In addition, a South-American independent production company announced in late 2006 that it would be producing a Brazilian version in 2007, to be called "", and to be aired in a purchased time slot in the Brazilian network RedeTV!. Applications were open from January until July, and filming occurred during August and September. The first season premiered on October 13, 2007 and concluded on January 5, 2008. [cite web|url=http://www.acorridamilionaria.com.br/|title=The Amazing Race: A Corrida Milionária official website (portuguese) |accessyear=2007]

On April 8, 2008, Israel's television Reshet had licensed to produce the local version of the show, known as "Ha'Merotz La'Million" (The Race to the Million in English). It will be filming across Asia and scheduled to be premiered later this year. [cite news|url=http://www.worldscreen.com/newscurrent.php?filename=disneyabc040808.htm |title=The Amazing Race Heads to Israel |accessdate=2008-04-09]

References

External links

* Official USA websites
** [http://web.archive.org/web/20060525220339/www.cbs.com/primetime/amazing_race/ Seasons 1] · [http://www.cbs.com/primetime/amazing_race2/ 2] · [http://www.cbs.com/primetime/amazing_race3/ 3] · [http://www.cbs.com/primetime/amazing_race4/ 4] · [http://www.cbs.com/primetime/amazing_race5/ 5]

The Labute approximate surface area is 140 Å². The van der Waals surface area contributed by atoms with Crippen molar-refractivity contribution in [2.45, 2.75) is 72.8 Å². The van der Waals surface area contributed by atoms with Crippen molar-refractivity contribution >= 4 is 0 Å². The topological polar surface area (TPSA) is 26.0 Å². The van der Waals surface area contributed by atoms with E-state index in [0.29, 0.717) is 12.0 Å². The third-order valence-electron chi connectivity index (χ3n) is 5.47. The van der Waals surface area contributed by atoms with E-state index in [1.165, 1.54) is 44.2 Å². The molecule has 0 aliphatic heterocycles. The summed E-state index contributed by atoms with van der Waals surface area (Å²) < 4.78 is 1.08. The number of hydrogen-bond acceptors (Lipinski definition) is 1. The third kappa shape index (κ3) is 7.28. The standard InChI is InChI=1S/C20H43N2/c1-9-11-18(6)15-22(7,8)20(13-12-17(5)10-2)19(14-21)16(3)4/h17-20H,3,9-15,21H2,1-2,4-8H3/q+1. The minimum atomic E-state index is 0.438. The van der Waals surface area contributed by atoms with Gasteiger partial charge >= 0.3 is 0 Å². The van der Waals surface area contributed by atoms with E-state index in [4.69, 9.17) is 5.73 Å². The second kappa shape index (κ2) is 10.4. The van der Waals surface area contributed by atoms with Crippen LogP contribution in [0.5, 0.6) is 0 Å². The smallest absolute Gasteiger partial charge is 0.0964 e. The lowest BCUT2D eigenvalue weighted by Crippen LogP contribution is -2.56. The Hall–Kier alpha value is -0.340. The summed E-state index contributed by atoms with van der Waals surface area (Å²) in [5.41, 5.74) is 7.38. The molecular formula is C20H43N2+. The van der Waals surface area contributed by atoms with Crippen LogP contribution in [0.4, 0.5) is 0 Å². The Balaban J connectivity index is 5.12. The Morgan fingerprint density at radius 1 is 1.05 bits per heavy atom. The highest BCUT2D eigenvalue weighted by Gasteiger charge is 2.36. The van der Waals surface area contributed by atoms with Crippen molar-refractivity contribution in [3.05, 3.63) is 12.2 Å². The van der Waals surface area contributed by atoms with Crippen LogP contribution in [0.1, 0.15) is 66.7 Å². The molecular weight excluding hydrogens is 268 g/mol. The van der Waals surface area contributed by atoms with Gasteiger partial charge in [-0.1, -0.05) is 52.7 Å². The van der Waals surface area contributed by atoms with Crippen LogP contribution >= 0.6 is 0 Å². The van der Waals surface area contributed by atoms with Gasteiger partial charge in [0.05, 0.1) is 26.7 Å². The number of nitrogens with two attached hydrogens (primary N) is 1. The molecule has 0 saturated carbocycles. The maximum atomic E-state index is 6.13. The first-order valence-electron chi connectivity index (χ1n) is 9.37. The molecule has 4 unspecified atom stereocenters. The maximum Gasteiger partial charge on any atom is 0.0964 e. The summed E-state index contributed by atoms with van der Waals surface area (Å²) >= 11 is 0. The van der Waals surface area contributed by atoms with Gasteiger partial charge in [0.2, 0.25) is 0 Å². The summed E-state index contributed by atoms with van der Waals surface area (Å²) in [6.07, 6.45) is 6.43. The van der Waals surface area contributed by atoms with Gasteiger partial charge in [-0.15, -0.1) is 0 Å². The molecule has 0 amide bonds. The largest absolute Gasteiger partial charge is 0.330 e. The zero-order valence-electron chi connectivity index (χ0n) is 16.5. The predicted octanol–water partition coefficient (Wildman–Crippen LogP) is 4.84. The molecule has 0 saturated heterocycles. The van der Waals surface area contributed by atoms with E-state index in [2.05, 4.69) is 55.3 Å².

** [http://www.cbs.com/primetime/amazing_race6/ Seasons 6] · [http://www.cbs.com/primetime/amazing_race7/ 7] · [http://www.cbs.com/primetime/amazing_race8/ 8] · [http://www.cbs.com/primetime/amazing_race9/ 9] · [http://www.cbs.com/primetime/amazing_race10/ 10]
** [http://www.cbs.com/primetime/amazing_race11/ Seasons 11] · [http://alpha.cbs.com/primetime/amazing_race12/ 12] · [http://www.cbs.com/primetime/amazing_race 13]
** [http://amazingracewiki.cbs.com/ "The Amazing Race" wiki]
* [http://amazing-race-asia.axn-asia.com/ Official "The Amazing Race Asia" website]
* [http://www.acorridamilionaria.com.br/ Official "The Amazing Race: A Corrida Milionária" website] pt icon
* [http://www3.telus.net/chase-games Party plan for kids: "The Amazing Chase Party Plan" website]